``Molecular Mechanics'' refers to computational techniques which use classical mechanics to analyze the structure and dynamics of molecular systems including biological macromolecules, organic compounds, polymers, and materials. These systems are composed of atoms which are treated as classical particles, whose interactions are described by simple two-, three-, and four-body potential energy functions. This classical forcefield-based approach is a great simplification over quantum chemistry, which describes systems in terms of nuclei, electrons, and orbitals. This simplicity allows molecular mechanics to be applied to much larger systems than can be studied by ab initio methods. Tremendous improvements in computer power and computational methodology have accelerated the pace towards simulation of larger and larger systems, so that today simulations of a million particles is possible. Such advances have also enabled researchers to obtain much greater information from their simulations: more accurate calculation of physical and chemical properties or simulations of much longer dynamical processes.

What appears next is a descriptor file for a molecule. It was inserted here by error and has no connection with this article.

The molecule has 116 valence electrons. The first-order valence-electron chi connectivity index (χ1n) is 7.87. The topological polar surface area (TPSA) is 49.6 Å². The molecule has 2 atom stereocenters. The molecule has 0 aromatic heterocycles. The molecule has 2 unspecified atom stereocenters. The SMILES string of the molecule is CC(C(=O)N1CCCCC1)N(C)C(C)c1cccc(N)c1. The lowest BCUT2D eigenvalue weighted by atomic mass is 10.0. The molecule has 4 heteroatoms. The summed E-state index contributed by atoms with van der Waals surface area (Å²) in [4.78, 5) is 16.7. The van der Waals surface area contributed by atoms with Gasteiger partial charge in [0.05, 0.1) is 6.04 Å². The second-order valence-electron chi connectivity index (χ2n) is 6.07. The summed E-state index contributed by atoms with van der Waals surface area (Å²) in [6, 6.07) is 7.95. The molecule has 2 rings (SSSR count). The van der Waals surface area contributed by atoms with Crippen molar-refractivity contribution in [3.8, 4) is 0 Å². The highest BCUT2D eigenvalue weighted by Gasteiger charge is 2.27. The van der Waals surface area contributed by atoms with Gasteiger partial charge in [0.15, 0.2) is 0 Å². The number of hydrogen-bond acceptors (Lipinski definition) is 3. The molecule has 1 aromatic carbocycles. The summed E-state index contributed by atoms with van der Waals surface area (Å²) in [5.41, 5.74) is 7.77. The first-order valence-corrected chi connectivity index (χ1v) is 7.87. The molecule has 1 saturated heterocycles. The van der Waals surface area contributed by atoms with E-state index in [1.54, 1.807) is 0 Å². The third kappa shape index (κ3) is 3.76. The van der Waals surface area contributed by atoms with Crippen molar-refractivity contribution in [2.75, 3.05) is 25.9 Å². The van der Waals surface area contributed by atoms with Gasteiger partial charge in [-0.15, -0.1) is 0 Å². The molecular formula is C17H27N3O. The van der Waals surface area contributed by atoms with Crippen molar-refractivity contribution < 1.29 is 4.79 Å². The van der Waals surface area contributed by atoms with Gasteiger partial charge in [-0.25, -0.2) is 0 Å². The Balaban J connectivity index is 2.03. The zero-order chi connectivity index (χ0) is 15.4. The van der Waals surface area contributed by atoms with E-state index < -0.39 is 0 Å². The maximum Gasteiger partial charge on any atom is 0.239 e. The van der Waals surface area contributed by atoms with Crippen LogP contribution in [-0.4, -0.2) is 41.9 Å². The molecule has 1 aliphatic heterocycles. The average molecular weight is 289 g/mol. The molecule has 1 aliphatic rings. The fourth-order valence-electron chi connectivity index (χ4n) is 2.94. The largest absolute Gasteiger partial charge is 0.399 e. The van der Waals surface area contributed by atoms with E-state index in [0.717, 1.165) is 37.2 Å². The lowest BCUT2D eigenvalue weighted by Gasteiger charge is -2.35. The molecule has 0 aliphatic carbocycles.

The simplest calculation in molecular mechanics is a calculation of the potential energy of the system, which is performed by summing the numerous energy terms for the given conformation of the system using the given set of potential energy functions and parameters. Optimizing the structure of a system can be done by ``energy minimization'' which improves the conformation by reducing the gradients and the energy of the system. A great deal more information about a system can be obtained from molecular dynamics simulations. In these calculations, the motions of the particles are followed by calculating the forces from the forcefield and, from this, the accelerations and velocities. Careful control of the energy and temperature of the system ensures that the conformations produced form a statistical ensemble, from which thermodynamic and other properties can be calculated.